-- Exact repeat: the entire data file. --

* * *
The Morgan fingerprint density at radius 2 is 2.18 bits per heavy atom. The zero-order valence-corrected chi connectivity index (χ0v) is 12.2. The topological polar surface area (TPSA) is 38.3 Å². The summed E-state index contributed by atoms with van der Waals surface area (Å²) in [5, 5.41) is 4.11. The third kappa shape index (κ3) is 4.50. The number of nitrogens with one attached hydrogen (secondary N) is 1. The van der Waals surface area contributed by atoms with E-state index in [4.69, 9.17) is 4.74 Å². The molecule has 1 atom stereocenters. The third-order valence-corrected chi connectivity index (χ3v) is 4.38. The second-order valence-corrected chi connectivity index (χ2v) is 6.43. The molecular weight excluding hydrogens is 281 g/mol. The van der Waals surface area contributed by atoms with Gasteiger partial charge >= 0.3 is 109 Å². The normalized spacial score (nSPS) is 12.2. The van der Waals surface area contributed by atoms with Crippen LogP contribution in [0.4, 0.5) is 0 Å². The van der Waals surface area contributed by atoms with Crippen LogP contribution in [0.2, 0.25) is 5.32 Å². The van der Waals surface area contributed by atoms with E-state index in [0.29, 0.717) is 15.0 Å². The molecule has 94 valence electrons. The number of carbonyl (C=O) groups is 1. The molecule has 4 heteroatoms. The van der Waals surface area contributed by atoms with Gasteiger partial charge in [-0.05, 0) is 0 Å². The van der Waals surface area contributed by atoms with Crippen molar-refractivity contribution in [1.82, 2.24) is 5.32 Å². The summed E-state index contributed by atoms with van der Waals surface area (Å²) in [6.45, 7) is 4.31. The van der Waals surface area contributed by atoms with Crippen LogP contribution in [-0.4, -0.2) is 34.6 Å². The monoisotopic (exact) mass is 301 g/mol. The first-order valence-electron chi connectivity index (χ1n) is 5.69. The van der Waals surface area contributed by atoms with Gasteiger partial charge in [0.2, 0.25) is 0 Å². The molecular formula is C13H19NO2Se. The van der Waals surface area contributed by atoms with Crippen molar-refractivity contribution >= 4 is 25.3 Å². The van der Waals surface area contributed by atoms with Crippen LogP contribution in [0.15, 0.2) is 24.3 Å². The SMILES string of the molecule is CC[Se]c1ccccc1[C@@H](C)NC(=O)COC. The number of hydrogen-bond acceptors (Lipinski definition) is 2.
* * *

The Morgan fingerprint density at radius 2 is 2.18 bits per heavy atom. The zero-order valence-corrected chi connectivity index (χ0v) is 12.2. The topological polar surface area (TPSA) is 38.3 Å². The summed E-state index contributed by atoms with van der Waals surface area (Å²) in [5, 5.41) is 4.11. The third kappa shape index (κ3) is 4.50. The number of nitrogens with one attached hydrogen (secondary N) is 1. The van der Waals surface area contributed by atoms with E-state index in [4.69, 9.17) is 4.74 Å². The molecule has 1 atom stereocenters. The third-order valence-corrected chi connectivity index (χ3v) is 4.38. The second-order valence-corrected chi connectivity index (χ2v) is 6.43. The molecular weight excluding hydrogens is 281 g/mol. The van der Waals surface area contributed by atoms with Gasteiger partial charge >= 0.3 is 109 Å². The normalized spacial score (nSPS) is 12.2. The van der Waals surface area contributed by atoms with Crippen LogP contribution in [0.4, 0.5) is 0 Å². The van der Waals surface area contributed by atoms with Crippen LogP contribution in [0.2, 0.25) is 5.32 Å². The van der Waals surface area contributed by atoms with E-state index in [0.29, 0.717) is 15.0 Å². The molecule has 94 valence electrons. The number of carbonyl (C=O) groups is 1. The molecule has 4 heteroatoms. The van der Waals surface area contributed by atoms with Gasteiger partial charge in [-0.05, 0) is 0 Å². The van der Waals surface area contributed by atoms with Crippen molar-refractivity contribution in [1.82, 2.24) is 5.32 Å². The summed E-state index contributed by atoms with van der Waals surface area (Å²) in [6.45, 7) is 4.31. The van der Waals surface area contributed by atoms with Crippen LogP contribution in [-0.4, -0.2) is 34.6 Å². The monoisotopic (exact) mass is 301 g/mol. The first-order valence-electron chi connectivity index (χ1n) is 5.69. The van der Waals surface area contributed by atoms with Gasteiger partial charge in [0.2, 0.25) is 0 Å². The molecular formula is C13H19NO2Se. The van der Waals surface area contributed by atoms with Crippen molar-refractivity contribution >= 4 is 25.3 Å². The van der Waals surface area contributed by atoms with Crippen LogP contribution in [0.15, 0.2) is 24.3 Å². The SMILES string of the molecule is CC[Se]c1ccccc1[C@@H](C)NC(=O)COC. The number of hydrogen-bond acceptors (Lipinski definition) is 2.